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  1. How to Read a Vernier Scale
    April 08, 2021
    Vernier scales can be used on microscopes, stereotaxic frames and micromanipulators. The vernier scale was invented by French mathematician Pierre Vernier in 1631 as an upgrade on Pedro Nunes' measurement system for precision astrolobes. With a main scale and a sliding secondary scale, a vernier is used for making precise measurements.    How a Vernier Scale Works The vernier scale is marked with divisions slightly smaller than the divisions of the main scale. For example, a vernier scale could have 11 markings for every 10 on the main scale. That's 10 divisions on the vernier scale for every 9 on the main scale. This means that the vernier divisions are each 90% of the main scale divisions. In this case, the 0-line and the 10-line on the vernier could pair up with marks on the main scale, but none of the other divisions on the vernier would match a line of the main scale. For example, the 0 and 10-lines of the vernier scale could pair up with the 0 and 9-lines on the main scale. If the 0-line pairs up with a mark, the first division of the vernier (1 mark) would be 10% short of reaching a mark of the main scale, the second division (2 mark) would miss a mark on the main scale by 20%, the third division (3 mark) would miss a mark on the main scale by 30%, etc.   How to Read a Linear Vernier Scale Follow these steps to read the vernier scale: Read the main scale. Look for the last whole increment visible before the 0 (zero) mark. Read the secondary scale (Vernier) measurement. This is the division tick mark that lines up best with a mark on the main scale. Add the two measurements together. The image at the right shows a linear scale. The 0 on the vernier scale lines up with the 4 on the main scale. Notice that the 10 on the vernier scale also lines up with a mark on the main scale (4.9). We ignore the second mark that lines up. So, the measurement shown is 4.00mm. The second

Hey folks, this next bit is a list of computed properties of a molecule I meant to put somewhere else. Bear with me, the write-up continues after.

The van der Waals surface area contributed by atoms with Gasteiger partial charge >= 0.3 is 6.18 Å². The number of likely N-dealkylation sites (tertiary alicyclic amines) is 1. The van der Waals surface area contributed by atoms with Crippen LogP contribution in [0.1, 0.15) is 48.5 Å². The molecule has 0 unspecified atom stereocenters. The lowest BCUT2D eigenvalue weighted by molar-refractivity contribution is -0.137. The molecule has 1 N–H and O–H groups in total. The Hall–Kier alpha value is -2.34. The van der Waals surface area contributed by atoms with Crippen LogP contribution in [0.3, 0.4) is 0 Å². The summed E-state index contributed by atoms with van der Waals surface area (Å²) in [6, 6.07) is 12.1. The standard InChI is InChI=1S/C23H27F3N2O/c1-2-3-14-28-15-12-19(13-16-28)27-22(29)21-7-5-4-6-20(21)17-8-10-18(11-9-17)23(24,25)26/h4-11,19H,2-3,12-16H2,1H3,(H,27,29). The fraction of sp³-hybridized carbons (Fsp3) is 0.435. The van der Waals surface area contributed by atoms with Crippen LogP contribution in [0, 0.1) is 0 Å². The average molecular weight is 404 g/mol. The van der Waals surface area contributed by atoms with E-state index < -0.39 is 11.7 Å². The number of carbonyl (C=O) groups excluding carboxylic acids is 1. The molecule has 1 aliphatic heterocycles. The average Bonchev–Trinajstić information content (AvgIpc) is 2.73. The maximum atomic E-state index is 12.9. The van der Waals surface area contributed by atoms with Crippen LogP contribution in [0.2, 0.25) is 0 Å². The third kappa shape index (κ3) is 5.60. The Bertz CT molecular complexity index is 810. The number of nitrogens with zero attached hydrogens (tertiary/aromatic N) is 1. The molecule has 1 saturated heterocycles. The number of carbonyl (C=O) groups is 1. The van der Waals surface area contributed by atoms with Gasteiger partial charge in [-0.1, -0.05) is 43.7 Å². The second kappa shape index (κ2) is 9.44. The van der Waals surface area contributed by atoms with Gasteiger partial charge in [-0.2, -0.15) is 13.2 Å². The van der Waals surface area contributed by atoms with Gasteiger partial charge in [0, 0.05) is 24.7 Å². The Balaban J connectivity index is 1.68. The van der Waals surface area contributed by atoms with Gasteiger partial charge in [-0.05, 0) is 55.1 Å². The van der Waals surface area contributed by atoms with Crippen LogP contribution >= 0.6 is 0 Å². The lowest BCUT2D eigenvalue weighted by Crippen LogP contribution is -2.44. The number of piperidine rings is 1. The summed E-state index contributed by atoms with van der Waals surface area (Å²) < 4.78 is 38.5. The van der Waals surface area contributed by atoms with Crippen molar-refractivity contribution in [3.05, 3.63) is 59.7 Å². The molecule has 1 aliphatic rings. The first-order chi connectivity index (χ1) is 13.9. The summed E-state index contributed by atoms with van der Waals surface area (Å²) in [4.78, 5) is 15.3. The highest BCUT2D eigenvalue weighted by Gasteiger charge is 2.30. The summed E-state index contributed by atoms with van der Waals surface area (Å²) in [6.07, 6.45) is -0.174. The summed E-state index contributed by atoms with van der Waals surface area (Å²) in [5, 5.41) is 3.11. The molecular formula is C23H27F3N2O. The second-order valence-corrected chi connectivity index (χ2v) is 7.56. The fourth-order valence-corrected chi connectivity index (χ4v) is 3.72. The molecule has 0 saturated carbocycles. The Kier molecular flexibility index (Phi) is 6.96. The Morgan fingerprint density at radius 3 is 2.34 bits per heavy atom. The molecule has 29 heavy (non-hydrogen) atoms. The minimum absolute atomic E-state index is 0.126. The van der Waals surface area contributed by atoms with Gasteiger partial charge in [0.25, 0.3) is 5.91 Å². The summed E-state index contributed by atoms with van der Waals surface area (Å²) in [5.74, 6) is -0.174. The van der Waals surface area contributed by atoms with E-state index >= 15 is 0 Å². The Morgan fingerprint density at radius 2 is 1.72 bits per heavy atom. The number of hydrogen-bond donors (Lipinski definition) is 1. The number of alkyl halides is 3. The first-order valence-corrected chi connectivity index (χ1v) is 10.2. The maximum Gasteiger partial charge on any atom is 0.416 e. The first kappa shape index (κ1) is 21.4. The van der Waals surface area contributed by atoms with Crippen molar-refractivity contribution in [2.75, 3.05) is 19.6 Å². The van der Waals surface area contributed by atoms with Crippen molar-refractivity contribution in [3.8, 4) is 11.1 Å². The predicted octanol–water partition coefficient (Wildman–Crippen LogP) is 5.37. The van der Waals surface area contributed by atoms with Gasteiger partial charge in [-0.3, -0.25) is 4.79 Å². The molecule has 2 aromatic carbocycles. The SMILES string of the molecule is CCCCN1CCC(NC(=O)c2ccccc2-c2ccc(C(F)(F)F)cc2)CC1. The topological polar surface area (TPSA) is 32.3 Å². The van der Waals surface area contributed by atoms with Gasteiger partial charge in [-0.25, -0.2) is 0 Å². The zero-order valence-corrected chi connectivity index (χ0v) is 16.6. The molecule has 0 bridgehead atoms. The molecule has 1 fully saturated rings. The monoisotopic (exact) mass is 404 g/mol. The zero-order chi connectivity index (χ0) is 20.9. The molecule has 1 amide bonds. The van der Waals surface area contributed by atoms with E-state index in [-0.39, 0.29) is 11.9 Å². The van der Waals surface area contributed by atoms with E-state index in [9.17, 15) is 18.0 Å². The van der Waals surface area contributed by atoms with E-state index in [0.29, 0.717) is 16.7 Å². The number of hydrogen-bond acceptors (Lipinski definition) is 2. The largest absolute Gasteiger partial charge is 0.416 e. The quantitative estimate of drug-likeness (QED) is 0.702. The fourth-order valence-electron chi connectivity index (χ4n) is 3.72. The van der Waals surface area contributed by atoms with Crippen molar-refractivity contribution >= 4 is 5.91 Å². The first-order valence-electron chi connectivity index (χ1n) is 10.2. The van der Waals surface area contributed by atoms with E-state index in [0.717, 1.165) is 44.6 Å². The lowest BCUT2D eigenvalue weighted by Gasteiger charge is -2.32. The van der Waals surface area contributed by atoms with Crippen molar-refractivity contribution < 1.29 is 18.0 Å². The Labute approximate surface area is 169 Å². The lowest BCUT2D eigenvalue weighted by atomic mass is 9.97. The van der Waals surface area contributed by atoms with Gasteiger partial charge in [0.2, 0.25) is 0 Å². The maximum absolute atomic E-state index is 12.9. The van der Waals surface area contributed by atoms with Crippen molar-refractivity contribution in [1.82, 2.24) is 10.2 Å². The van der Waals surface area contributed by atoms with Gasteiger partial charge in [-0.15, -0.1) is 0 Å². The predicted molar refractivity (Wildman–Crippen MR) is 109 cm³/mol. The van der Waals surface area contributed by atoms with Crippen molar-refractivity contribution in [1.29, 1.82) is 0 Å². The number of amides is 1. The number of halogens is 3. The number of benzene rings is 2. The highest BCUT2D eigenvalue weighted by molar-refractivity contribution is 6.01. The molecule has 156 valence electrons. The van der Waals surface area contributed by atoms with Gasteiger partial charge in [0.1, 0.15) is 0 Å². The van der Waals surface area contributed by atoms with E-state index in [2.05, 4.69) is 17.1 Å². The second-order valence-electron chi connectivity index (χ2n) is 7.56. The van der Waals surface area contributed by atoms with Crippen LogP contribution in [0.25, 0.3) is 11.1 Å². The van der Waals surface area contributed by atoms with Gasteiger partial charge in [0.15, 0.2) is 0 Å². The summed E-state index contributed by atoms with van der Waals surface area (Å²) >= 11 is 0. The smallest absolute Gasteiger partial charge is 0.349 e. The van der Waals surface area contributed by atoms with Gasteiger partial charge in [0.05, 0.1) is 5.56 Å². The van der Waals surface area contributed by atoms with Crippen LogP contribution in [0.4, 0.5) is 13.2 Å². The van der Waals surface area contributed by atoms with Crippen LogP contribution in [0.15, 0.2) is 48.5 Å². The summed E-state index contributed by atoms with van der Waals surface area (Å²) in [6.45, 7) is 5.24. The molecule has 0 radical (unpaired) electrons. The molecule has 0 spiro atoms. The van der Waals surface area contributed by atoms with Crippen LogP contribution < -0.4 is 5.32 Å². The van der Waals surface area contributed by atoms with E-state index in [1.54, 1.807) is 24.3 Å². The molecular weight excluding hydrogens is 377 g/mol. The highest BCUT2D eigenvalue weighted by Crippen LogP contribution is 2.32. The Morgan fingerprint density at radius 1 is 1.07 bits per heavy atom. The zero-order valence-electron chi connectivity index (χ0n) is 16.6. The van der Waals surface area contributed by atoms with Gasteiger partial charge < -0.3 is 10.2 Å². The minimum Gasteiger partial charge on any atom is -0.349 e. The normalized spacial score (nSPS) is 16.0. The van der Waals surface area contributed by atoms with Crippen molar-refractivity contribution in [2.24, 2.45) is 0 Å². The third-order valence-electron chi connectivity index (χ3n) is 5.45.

2. FAQs about Metal Microelectrodes
    April 30, 2019
    Here are some frequently asked questions (FAQ) about Metal Microelectrodes. What metal type is best for my application?W- Tungsten Tungsten is a versatile and widely-used microelectrode material that offers a good balance between performance and cost. ADVANTAGES DISADVANTAGES Extremely strong and stiff metal provides probes with exceptional rigidity. Great for acute and chronic recording due to biocompatibility and lower cost. High corrosion resistance offers consistent long-term performance. Does not provide the same degree of electrochemical performance or stability as platinum-iridium alloy, making it a poor alternative for microstimulation. Lower charge transfer capacity of tungsten will result in larger, potentially
  3. FAQs about TEER Measurement
    February 02, 2015
    Here are some frequently asked questions (FAQ) about TEER measurement using an EVOM2. Are the electrical resistance and transepithelial electrical resistance (TEER) the same thing? What is an EndOhm chamber? How is an EVOM2 used for measuring confluence? Why use an EndOhm instead of a STX? How do I clean my electrode? What about electrode preconditioning? Can you give me a simple data acquisition system for TEER? What are the TEER measurement challenges that I may encounter? Can you suggest some experimental
  4. FAQ: Troubleshooting Unstable Resistance Readings from an ENDOHM
    November 18, 2013
    One of our frequently asked questions (FAQs) concerns TEER measurements with an EndOhm. If the resistance readings from your ENDOHM don't stabilize, you may need to do some troubleshooting. Test the EVOM2 First, test your EVOM2 meter. The 1000Ω test resistor (WPI # 91750) can be used for this purpose.
  5. What's the Difference Between a 3-way and 4-way Stopcock?
    April 26, 2013
    A 4-way stopcock allows for 360° of rotation and has the states (shown below) for each of the four available positions. A 3-way stopcock has only three positions and has the first three states shown below. In the first state, liquid flows between points A and B.In the second, it flows between points A and C.In the third, it flows between points B and C.In the fourth state (4-way only), it flows between all three points.    3-way and 4-way stopcocks are sold in the popular kit 14011. They can also be bought separately: 14035-10
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